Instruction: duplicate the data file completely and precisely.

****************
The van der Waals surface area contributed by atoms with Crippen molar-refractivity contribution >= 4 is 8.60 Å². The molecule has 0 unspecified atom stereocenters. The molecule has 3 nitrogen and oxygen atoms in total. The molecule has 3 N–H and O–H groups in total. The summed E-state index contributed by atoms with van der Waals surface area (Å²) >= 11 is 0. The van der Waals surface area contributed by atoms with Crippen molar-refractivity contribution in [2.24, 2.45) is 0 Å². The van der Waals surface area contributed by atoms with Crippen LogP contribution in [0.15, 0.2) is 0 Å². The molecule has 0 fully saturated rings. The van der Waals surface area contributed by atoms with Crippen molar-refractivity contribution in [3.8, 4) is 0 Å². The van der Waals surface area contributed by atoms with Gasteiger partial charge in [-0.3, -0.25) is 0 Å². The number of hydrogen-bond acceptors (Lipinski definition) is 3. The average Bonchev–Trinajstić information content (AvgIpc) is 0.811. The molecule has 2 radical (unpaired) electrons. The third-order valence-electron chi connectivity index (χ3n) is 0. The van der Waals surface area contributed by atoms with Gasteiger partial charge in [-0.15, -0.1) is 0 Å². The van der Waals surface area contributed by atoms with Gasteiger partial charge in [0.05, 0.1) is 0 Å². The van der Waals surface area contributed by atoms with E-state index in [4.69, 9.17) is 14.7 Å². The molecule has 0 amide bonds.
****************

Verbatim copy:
The van der Waals surface area contributed by atoms with Crippen molar-refractivity contribution >= 4 is 8.60 Å². The molecule has 0 unspecified atom stereocenters. The molecule has 3 nitrogen and oxygen atoms in total. The molecule has 3 N–H and O–H groups in total. The summed E-state index contributed by atoms with van der Waals surface area (Å²) >= 11 is 0. The van der Waals surface area contributed by atoms with Crippen molar-refractivity contribution in [2.24, 2.45) is 0 Å². The van der Waals surface area contributed by atoms with Crippen LogP contribution in [0.15, 0.2) is 0 Å². The molecule has 0 fully saturated rings. The van der Waals surface area contributed by atoms with Crippen molar-refractivity contribution in [3.8, 4) is 0 Å². The van der Waals surface area contributed by atoms with Gasteiger partial charge in [-0.3, -0.25) is 0 Å². The number of hydrogen-bond acceptors (Lipinski definition) is 3. The average Bonchev–Trinajstić information content (AvgIpc) is 0.811. The molecule has 2 radical (unpaired) electrons. The third-order valence-electron chi connectivity index (χ3n) is 0. The van der Waals surface area contributed by atoms with Gasteiger partial charge in [-0.15, -0.1) is 0 Å². The van der Waals surface area contributed by atoms with Gasteiger partial charge in [0.05, 0.1) is 0 Å². The van der Waals surface area contributed by atoms with E-state index in [4.69, 9.17) is 14.7 Å². The molecule has 0 amide bonds.